Thanksgiving is in the US is major. As with most things northern, Canadian Thanksgiving is a quieter, more understated affair. A quaint little family holiday, with turkey of course, but no candied yams or or marshmallows or daytime meals. Canadians spend Thanksgiving day, which is in October, btw, in the kitchen, cooking, roasting and baking and then break bread together as a thankful family. While entirely enjoyable and even eagerly anticipated as a celebration of thankfulness and family, Canadian thanksgiving carries much less cultural significance than it’s American counterpart. It is not a harbinger of the coming season; it is not a shopping fiesta, and I doubt that many Canadians would count Thanksgiving as their favorite holiday.
I’m becoming more and more acquainted with with American ways and means, and I must admit that I’m developing a certain fondness for American Thanksgiving. I love that for many Americans it carries the weight of Christmas without the pressure of and excess gifts.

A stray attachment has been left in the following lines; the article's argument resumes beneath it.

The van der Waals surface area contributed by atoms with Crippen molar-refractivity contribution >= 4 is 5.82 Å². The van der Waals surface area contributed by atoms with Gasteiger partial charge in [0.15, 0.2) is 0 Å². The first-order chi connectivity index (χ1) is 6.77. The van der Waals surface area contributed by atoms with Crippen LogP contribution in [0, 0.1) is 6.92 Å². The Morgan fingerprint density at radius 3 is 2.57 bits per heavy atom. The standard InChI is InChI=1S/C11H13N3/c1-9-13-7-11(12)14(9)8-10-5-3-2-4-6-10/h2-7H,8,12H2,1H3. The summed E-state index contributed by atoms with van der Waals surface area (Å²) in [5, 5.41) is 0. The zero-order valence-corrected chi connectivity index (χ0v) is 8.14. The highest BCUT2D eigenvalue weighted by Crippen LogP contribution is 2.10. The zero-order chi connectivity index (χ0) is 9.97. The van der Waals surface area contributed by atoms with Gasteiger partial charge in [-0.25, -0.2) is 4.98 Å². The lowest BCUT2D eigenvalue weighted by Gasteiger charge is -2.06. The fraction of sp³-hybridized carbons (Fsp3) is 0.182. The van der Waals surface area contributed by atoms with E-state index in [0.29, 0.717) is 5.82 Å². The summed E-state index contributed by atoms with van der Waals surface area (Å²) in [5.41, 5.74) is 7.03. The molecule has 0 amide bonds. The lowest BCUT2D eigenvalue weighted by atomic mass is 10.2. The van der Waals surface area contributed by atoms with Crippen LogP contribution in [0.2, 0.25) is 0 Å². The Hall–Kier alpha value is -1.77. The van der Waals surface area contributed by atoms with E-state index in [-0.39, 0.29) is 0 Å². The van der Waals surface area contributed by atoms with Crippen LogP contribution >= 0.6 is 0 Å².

I’ll be spending this Thanksgiving in the air, but we celebrated last weekend. With family, friends, conversation, and cranberry sauce. I’ve always liked cranberry sauce more than the actual meal. Probably because it’s full of sugar and I have the sophisticated palate of a five-year old
Anyway. The sauce. I made it. And it was delish.
Here’s the recipe.
1 cup port
2 cinnamon sticks
12 oz cranberries
1 cup dried cherries
3/4 cup water
1/2 cup sugar (or to taste)
Here’s what you do:
In a saucepan heat the port to a low simmer. Add the cinnamon sticks, and simmer for maybe 5 minutes. Add the dried cherries, and cook until soft on medium low, probably about 3 minutes. Add the rest of the ingredients, raise heat to medium and bring to a boil. Then reduce heat to a simmer, and cook for about 20 minutes. Take out the cinnamon sticks about half way through the cooking time. Reserve for a garnish, if you’d like.
Decant the cranberry sauce into a serving dish, cool, and voila! Yum yum.